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Trey Walters

Are Oil Companies Really That Backwards?

I had to laugh when I read this article in last week's edition of Businessweek "Big Oil’s Rejection of Silicon Valley Is Finally Coming to End". Who would have thought oil companies were so backwards? I bet they still use sliderules too! Here is one of the opening quotes:

“Onshore North America used to be a market where state-of-the-art technology went to be humiliated,” said Tom Curran, an energy analyst at FBR Capital Markets & Co. “You’ve had a clear shift occur where onshore North America for the first time in recent history has become a technology play.”

As I have alluded to in other blogs, I myself came out of the aerospace industry. I have always been involved in technology. Heck, I am an engineer. Apparently the only technology that counts as real technology happens in Silicon Valley.

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Trey Walters

2000 Years of Roman Pipe Technology and 100 Years of American Pump Technology

This past week I and Jeff Olsen, AFT’s V.P. of Technology, attended the annual conference of the Hydraulic Institute . The Hydraulic Institute (HI) was founded in 1917 and is America’s premiere pump organization. At this year’s meeting HI held a centennial celebration . For a technology organization like HI, 100 years is quite a feat and was rightly celebrated at the annual meeting this year. Many of you are familiar with HI through the standards HI creates. These standards show up in AFT Fathom in several places: Intake design  (pump submergence to avoid vortex formation) Pump viscosity corrections Slurry pumps...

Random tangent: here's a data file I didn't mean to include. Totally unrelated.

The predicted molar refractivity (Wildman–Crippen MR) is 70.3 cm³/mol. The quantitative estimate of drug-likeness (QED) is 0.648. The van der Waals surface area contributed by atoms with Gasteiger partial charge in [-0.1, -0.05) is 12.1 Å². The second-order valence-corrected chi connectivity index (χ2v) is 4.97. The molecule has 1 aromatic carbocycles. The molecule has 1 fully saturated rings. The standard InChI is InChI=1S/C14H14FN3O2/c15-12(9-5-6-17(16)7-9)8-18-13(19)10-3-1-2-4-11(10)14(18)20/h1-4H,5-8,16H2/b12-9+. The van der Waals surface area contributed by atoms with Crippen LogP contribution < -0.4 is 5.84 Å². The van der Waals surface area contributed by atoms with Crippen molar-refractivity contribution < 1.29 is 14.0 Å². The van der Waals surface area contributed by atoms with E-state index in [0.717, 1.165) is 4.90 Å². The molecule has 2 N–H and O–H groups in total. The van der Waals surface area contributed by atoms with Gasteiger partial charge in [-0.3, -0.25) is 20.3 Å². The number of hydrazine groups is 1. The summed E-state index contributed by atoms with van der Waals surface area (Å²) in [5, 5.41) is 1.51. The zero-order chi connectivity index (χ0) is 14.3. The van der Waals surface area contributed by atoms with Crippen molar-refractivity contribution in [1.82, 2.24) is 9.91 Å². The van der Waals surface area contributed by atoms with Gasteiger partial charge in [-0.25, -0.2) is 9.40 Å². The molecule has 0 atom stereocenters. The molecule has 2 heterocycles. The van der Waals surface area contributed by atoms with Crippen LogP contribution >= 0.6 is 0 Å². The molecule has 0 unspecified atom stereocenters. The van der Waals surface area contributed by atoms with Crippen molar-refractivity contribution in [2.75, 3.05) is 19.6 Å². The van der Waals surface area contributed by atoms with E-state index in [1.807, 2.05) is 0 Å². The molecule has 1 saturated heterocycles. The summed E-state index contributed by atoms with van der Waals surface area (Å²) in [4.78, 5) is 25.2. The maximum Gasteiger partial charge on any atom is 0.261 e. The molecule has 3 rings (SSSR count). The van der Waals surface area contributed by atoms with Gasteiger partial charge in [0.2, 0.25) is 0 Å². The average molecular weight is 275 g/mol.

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Trey Walters

Taking the Pulse of Fluid Systems: Introducing the New AFT Impulse PFA Module

Pulsation in fluid systems...Is it steady-state or is it transient? Well, it is both. Kind of. Pulsation causes periodic transients that are regular in nature and thus considered steady-state. It can be called "steady-state pulsation".

The problem is not whether pulsation is steady-state or transient. It is whether the frequencies that are excited by the pulsation are at or near the acoustic resonant frequencies of the fluid system. If so, there can be problems. API 674 defines the allowable pulsation limits for positive displacement pumps.

AFT will soon release the new PFA module for AFT Impulse. PFA stands for Pulsation Frequency Analysis. This new module will help engineers predict, understand and avoid resonant frequencies related to the fluid acoustics. It will also help engineers assess whether their system is in compliance with API 674.